It is an overarching theme throughout the story that Frank preferred the outdoors while Mrs. Burridge preferred the indoors. We may imagine a house with a yard, and Frank being outside while his wife sits inside- this is a picture of a couple separated by a physical wall. This symbolizes the metaphorical wall that seems to be building in their marriage, exploring the theme of conflict. Later, Mrs. Burridge plans to hide her husband’s shotgun so that she can use it when she needs to escape. Readers may think of this as cruel or heartless, but it is also just her way of trying to survive. All her life, she has depended on her husband, and hence she presumably has a higher expectation of his ability to manage and survive a certain situation. Though in her imagination, he does not return home- she imagines that he doesn’t make it- she feels that the shotgun is better used on her than him. She has never killed before, but she has seen how it is done, and she will need it to save herself. Once again, this desperation for survival is triggered by the fear which comes with the acknowledgement of one’s own dependence on another. We may also go as far as to wonder whether Frank did not treat them as equals, but rather asserted his dominance in their marriage because he was a man- the unfortunate norm of a patriarchal society. From a lifetime of such exposure, Mrs. Burridge may believe the same herself, to the point of doubting her own capability and fearing for her life without him. That is what leads her to such extensive preparation.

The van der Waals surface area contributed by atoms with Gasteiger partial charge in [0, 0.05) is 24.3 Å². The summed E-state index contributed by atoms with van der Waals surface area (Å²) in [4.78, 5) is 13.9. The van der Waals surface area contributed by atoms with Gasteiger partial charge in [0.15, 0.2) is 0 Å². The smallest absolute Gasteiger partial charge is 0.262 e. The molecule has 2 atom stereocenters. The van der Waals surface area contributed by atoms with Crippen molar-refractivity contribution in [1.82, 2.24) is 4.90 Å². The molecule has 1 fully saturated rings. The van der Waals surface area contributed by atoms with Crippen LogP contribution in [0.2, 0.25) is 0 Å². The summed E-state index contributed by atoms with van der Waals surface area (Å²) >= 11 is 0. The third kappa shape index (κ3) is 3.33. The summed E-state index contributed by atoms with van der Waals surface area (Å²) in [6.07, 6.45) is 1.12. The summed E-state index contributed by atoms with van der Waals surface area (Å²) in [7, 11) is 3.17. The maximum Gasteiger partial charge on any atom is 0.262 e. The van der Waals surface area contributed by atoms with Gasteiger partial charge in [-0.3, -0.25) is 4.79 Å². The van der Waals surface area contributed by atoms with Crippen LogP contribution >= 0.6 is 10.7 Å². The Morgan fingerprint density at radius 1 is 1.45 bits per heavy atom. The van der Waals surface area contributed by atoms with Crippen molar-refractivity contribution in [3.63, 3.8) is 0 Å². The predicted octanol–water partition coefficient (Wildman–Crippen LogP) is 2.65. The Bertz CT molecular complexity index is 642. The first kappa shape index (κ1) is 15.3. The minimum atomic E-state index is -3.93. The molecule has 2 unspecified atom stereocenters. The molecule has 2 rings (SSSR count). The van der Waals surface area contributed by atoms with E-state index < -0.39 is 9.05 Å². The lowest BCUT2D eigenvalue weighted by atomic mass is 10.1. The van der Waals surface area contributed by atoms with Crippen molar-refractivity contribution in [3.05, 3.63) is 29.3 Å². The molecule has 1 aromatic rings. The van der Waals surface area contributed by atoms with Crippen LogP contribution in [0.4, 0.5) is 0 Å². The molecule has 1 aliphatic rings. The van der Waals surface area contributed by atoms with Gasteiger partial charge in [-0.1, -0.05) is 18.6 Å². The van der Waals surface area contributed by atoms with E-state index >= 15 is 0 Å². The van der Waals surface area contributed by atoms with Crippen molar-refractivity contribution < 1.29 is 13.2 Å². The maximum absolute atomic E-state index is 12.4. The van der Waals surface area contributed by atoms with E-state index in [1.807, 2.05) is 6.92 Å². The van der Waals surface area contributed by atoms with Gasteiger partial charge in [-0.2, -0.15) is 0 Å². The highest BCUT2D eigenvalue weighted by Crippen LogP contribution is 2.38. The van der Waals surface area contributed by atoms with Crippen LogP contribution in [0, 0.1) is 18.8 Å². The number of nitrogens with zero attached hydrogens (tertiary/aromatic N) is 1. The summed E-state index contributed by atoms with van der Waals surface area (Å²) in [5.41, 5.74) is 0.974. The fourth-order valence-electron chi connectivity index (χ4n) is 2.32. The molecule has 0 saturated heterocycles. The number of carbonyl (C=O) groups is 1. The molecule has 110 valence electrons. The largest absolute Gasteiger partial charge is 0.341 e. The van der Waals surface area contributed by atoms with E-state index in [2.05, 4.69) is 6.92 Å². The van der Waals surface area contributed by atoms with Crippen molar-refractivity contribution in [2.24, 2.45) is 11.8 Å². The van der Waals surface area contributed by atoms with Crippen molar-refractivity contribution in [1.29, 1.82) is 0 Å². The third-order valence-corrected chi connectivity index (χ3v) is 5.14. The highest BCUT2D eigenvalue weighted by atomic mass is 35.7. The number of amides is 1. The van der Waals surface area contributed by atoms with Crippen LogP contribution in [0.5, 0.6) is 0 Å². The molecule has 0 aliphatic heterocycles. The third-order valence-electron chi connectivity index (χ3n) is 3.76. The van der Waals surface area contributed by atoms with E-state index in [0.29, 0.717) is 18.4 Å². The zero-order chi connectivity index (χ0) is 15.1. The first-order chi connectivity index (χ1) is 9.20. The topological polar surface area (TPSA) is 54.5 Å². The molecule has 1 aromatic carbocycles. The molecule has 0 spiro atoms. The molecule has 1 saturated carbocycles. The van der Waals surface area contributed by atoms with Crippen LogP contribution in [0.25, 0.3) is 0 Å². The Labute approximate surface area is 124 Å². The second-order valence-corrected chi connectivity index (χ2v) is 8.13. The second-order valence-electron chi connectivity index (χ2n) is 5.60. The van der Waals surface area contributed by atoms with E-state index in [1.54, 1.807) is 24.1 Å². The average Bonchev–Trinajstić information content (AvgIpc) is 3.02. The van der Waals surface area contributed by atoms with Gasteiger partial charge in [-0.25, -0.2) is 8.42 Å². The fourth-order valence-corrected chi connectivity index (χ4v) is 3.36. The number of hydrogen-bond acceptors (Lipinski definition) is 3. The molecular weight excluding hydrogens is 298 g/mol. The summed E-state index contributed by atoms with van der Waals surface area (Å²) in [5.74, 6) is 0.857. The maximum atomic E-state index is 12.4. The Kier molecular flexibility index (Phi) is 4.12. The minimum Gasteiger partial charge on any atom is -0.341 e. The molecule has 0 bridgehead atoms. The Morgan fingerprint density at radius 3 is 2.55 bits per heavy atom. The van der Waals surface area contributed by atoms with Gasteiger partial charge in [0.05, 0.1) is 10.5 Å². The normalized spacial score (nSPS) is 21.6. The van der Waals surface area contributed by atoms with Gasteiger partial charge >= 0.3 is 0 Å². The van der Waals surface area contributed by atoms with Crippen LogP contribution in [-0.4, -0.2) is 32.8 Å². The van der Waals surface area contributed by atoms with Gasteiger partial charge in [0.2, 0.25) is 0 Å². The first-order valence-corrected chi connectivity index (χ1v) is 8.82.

The story ends with Mrs. Burridge adding cheese to the grocery list because meat is too expensive- yet another reference back to the socio-economic situation. It is important to note that this story was published in 1969, which is the year there was an attack on the Montreal Stock Exchange- Atwood is Canadian, and therefore must have seen the situation first hand. This may have contributed to the theme of this work. Finally, Mrs. Burridge reprises her nervous habit of staring out the kitchen door and into the distance. This symbolizes her nervous anticipation and her belief that something truly is coming.